My fascination with pastries probably stems from the fact I can’t eat most of them because of the gluten, but being able to do so is a fantasy I play out with the characters in my books. Fran in The Collaborator’s Daughter prefers making fancy Croatian cakes, but Antonia in The Olive Grove certainly tries her hand at making krostule.
The little fried pastry knots in the picture come from Korcula too, from traditional restaurant Konoba Belin, where I went for a fabulous… if enormous… meal with my Croatian co-conspirator Darko. They were served with chocolate covered figs but I don’t expect anyone to need a recipe for those. However the krostule are a different matter. Like doughnuts, you need to be prepared to tie them in knots then fry them in oil, which isn’t for the faint hearted.
The flavouring can be anything you like, but traditionally it’s citrus rind or vanilla, with a good dollop of alcohol as well. If you don’t have Croatian rakija to hand, rum or even whisky would do nicely instead.
First sift 500g of plain flour and 2 teaspoons of baking powder together. In another bowl beat 2 eggs and between 50-100g of sugar (depending on how sweet you like things) until the mixture becomes foamy. To this you add a tablespoon of booze, two tablespoons of oil or melted butter, and the flavouring; either a tablespoon of vanilla essence, or the grated rind of either a lemon, an orange, or half of each. Then add the egg mixture slowly to the flour to make the dough, adding milk if needed to shape it into a ball.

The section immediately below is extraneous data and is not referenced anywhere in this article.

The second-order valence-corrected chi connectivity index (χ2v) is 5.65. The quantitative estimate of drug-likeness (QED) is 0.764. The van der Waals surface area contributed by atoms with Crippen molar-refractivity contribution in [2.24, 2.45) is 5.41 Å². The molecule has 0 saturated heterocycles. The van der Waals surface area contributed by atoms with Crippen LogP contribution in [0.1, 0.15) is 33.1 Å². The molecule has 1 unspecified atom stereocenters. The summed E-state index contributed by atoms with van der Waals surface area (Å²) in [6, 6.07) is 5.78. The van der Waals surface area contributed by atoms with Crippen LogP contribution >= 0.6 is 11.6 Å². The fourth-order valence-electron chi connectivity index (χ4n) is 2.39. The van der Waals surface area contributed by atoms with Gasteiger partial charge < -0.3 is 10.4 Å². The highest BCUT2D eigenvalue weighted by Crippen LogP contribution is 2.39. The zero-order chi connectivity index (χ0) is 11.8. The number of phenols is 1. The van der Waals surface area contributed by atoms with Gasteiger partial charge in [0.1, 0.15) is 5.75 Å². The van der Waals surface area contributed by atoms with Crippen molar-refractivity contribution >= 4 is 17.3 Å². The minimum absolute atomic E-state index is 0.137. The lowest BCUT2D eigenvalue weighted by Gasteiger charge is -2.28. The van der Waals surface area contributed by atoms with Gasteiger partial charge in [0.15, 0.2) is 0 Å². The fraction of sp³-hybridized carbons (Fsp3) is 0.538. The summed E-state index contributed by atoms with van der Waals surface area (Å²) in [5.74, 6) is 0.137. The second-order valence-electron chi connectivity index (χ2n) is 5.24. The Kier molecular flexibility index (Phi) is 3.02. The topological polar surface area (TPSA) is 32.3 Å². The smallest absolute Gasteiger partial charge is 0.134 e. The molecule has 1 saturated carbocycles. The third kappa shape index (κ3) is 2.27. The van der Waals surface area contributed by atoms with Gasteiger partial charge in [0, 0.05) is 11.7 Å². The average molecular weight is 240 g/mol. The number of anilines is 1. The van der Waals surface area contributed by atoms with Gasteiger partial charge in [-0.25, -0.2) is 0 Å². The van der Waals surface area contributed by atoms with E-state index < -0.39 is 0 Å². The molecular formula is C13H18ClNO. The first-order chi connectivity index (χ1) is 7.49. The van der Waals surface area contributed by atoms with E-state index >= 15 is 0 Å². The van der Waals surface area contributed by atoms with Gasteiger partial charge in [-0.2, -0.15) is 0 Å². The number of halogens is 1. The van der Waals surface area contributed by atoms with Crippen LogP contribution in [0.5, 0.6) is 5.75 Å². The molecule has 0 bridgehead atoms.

Now the tricky bit. Once the dough has rested for 30 minutes to an hour, depending on how warm it is, roll it out until it is thin, but still easy to handle, before cutting it into strips long enough to tie into knots. 1-2 cm wide by 8-12 cm long seems to be the norm. And as for the knots, the shapes in the picture are little more than twists really, but you can make them more elaborate if you like. Finally deep fry them in hot oil for a minute or two on each side, until they are golden brown. Then pop them on kitchen paper to drain any excess oil before dusting with icing sugar. They’re best eaten warm, or at very least fairly soon after cooking, or they tend to go hard.